USII.5a  Early 20th Century -Transportation, Communication, Electrification

The student will demonstrate knowledge of the social, economic, and technological changes of the early twentieth century by
a) explaining how developments in transportation (including the use of the automobile), communication, and electrification changed American life.

How was social and economic life in the early twentieth century different from that of the late nineteenth century?

Technology extended progress into all areas of American life, including neglected rural areas.

Results of improved transportation brought by affordable automobiles
• Greater mobility
• Creation of jobs
• Growth of transportation-related industries (road construction, oil, steel, automobile)
• Movement to suburban areas

Invention of the airplane
• The Wright brothers


Use of the assembly line
• Henry Ford

• Increased availability of telephones

Alexander Graham Bell (1880)

• Development of the radio (role of Guglielmo Marconi)
and broadcast industry (role of David Sarnoff)

• Development of the movies

Ways electrification changed American life
• Labor-saving products (e.g., washing machines, electric stoves, water pumps)

• Electric lighting
Read about Edison's Light Bulb 

Edison's Other Inventions

Watch one of Edison's Kinetiscope Movies

• Entertainment (e.g., radio)

Read about the role of the radio in the 20s and 30s

[People gathered around to listen to the radio in the 1920s and '30s]

USII.5b Prohibition, the Great Migration North

The student will demonstrate knowledge of the social, economic, and technological changes of the early twentieth century by
b) describing the social changes that took place, including Prohibition, and the Great Migration north.

What was Prohibition, and how effective was it?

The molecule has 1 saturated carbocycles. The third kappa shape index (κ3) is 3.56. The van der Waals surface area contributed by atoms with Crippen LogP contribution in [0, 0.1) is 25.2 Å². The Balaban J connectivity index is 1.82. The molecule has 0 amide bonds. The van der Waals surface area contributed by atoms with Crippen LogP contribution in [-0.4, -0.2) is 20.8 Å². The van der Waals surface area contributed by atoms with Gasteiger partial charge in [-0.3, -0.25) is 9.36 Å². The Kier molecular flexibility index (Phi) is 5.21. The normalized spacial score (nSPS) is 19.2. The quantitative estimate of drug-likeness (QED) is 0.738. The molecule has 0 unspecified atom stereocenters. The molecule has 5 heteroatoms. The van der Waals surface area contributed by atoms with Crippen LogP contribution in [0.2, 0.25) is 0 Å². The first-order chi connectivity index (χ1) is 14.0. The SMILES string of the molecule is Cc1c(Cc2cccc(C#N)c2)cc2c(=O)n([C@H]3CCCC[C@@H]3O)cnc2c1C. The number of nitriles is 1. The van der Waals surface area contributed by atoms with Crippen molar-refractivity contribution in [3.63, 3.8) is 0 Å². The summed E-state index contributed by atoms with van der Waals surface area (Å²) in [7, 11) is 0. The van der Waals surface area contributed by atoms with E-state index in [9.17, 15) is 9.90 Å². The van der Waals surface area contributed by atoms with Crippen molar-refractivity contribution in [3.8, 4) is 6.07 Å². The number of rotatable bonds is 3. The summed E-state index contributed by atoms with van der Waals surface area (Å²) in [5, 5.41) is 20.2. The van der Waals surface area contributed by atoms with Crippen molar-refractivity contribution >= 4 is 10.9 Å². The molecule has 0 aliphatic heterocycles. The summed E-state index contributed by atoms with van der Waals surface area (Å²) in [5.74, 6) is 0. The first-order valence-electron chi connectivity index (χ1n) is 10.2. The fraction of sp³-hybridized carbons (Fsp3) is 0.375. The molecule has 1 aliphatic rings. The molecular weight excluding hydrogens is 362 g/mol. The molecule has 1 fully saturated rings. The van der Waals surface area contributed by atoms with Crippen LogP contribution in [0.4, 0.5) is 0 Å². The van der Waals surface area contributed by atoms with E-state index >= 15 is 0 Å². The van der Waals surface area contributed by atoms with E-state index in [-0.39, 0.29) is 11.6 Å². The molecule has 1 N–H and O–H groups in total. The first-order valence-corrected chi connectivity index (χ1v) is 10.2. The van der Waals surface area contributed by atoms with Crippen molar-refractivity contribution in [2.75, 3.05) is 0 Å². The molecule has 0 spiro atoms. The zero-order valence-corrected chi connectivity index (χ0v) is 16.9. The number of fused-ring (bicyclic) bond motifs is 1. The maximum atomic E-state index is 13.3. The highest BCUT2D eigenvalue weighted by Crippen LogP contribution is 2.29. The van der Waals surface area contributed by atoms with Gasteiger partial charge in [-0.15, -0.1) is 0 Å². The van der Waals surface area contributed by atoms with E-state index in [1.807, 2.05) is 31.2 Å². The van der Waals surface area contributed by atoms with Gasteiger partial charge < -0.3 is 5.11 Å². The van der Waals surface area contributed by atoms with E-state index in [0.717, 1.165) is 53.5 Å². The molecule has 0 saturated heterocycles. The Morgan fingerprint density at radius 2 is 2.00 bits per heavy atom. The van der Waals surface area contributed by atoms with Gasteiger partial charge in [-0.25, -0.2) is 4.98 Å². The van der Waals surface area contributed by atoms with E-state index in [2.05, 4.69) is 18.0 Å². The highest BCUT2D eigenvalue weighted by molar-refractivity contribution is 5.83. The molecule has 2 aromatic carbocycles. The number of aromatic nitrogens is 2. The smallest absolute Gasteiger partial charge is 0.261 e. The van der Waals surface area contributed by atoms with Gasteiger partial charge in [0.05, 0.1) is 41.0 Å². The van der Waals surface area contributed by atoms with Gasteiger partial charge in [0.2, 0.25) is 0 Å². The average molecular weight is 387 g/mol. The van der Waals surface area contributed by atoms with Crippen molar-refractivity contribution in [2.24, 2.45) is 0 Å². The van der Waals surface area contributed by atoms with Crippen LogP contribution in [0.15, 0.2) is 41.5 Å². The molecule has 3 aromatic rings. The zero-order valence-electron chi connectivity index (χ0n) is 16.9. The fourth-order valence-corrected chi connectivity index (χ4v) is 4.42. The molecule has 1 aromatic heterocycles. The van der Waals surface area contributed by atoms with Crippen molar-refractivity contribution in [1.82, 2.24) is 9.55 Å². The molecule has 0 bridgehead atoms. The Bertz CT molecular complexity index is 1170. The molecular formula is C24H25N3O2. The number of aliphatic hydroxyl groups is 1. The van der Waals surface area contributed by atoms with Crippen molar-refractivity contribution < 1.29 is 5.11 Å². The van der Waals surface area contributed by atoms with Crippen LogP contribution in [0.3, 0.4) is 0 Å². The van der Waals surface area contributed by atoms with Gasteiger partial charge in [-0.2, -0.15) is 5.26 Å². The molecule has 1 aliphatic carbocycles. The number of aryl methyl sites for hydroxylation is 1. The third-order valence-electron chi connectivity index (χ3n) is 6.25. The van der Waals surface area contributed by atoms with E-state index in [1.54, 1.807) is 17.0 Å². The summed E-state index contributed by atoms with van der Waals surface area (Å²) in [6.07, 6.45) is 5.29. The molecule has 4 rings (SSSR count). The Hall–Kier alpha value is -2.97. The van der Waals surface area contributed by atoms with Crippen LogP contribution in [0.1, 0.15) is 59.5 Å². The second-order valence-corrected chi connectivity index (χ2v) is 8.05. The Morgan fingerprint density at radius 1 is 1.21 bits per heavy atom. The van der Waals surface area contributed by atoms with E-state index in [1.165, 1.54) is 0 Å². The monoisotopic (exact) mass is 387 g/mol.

Reforms in the early twentieth century could not legislate how people behaved.

Prohibition was imposed by a constitutional amendment that made it
illegal to manufacture, transport, and sell alcoholic beverages.

Results of Prohibition
• Speakeasies were created as places for people to drink alcoholic beverages.
• Bootleggers smuggled illegal alcohol and promoted organized crime.

Why did African Americans migrate to northern cities?

Economic conditions and violence led to the migration of people.

Great Migration north

• Jobs for African Americans in the South were scarce and low paying.
• African Americans faced discrimination and violence in the South.
• African Americans moved to northern cities in search of better employment opportunities.
• African Americans also faced discrimination and violence in the North.

USII.5c The Harlem Renaissance

The student will demonstrate knowledge of the social, economic, and technological changes of the early twentieth century by
c) examining art, literature, and music from the 1920s and 1930s, emphasizing Langston Hughes, Duke Ellington, and Georgia O'Keeffe and including the Harlem Renaissance.

Who were the leaders in art, literature, and music? What were their contributions?